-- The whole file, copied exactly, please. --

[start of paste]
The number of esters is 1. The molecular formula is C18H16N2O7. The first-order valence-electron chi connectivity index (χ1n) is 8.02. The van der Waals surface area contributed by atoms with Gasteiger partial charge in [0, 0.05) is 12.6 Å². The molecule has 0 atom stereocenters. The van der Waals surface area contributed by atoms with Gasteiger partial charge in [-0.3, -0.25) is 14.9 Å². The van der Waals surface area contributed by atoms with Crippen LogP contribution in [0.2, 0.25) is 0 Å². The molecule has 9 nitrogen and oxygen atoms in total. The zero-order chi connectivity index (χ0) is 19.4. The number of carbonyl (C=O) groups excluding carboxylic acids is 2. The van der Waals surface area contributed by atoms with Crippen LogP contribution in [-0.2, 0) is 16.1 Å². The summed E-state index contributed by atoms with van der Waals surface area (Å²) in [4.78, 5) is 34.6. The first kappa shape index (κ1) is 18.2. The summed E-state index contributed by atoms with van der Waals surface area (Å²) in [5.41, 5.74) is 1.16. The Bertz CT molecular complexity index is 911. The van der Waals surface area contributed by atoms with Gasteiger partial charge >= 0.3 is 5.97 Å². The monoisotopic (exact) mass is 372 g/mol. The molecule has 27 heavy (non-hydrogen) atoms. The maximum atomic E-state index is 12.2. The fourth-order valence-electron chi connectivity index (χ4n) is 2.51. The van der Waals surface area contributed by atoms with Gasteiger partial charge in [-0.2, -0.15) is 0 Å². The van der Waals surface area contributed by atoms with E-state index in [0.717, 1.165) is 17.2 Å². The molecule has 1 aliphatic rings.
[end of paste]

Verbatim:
The number of esters is 1. The molecular formula is C18H16N2O7. The first-order valence-electron chi connectivity index (χ1n) is 8.02. The van der Waals surface area contributed by atoms with Gasteiger partial charge in [0, 0.05) is 12.6 Å². The molecule has 0 atom stereocenters. The van der Waals surface area contributed by atoms with Gasteiger partial charge in [-0.3, -0.25) is 14.9 Å². The van der Waals surface area contributed by atoms with Crippen LogP contribution in [0.2, 0.25) is 0 Å². The molecule has 9 nitrogen and oxygen atoms in total. The zero-order chi connectivity index (χ0) is 19.4. The number of carbonyl (C=O) groups excluding carboxylic acids is 2. The van der Waals surface area contributed by atoms with Crippen LogP contribution in [-0.2, 0) is 16.1 Å². The summed E-state index contributed by atoms with van der Waals surface area (Å²) in [4.78, 5) is 34.6. The first kappa shape index (κ1) is 18.2. The summed E-state index contributed by atoms with van der Waals surface area (Å²) in [5.41, 5.74) is 1.16. The Bertz CT molecular complexity index is 911. The van der Waals surface area contributed by atoms with Gasteiger partial charge >= 0.3 is 5.97 Å². The monoisotopic (exact) mass is 372 g/mol. The molecule has 27 heavy (non-hydrogen) atoms. The maximum atomic E-state index is 12.2. The fourth-order valence-electron chi connectivity index (χ4n) is 2.51. The van der Waals surface area contributed by atoms with Gasteiger partial charge in [-0.2, -0.15) is 0 Å². The van der Waals surface area contributed by atoms with E-state index in [0.717, 1.165) is 17.2 Å². The molecule has 1 aliphatic rings.